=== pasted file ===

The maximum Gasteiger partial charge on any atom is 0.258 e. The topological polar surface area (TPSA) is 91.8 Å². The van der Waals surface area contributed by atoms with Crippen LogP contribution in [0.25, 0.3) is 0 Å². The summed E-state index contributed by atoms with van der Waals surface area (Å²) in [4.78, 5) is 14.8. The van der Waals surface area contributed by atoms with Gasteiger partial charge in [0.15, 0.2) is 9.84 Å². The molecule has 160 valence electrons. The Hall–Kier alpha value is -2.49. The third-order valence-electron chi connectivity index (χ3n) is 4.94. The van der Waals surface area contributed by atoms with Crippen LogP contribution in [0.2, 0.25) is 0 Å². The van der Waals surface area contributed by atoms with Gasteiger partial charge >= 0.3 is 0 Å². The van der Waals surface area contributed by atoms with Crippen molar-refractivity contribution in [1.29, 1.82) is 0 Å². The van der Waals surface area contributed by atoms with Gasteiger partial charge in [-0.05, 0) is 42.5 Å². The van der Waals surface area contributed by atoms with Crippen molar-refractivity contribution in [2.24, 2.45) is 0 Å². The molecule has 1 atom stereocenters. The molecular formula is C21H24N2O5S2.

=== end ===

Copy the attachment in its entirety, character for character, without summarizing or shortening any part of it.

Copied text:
The maximum Gasteiger partial charge on any atom is 0.258 e. The topological polar surface area (TPSA) is 91.8 Å². The van der Waals surface area contributed by atoms with Crippen LogP contribution in [0.25, 0.3) is 0 Å². The summed E-state index contributed by atoms with van der Waals surface area (Å²) in [4.78, 5) is 14.8. The van der Waals surface area contributed by atoms with Gasteiger partial charge in [0.15, 0.2) is 9.84 Å². The molecule has 160 valence electrons. The Hall–Kier alpha value is -2.49. The third-order valence-electron chi connectivity index (χ3n) is 4.94. The van der Waals surface area contributed by atoms with Crippen LogP contribution in [0.2, 0.25) is 0 Å². The van der Waals surface area contributed by atoms with Gasteiger partial charge >= 0.3 is 0 Å². The van der Waals surface area contributed by atoms with Crippen molar-refractivity contribution in [1.29, 1.82) is 0 Å². The van der Waals surface area contributed by atoms with Gasteiger partial charge in [-0.05, 0) is 42.5 Å². The van der Waals surface area contributed by atoms with Crippen molar-refractivity contribution in [2.24, 2.45) is 0 Å². The molecule has 1 atom stereocenters. The molecular formula is C21H24N2O5S2.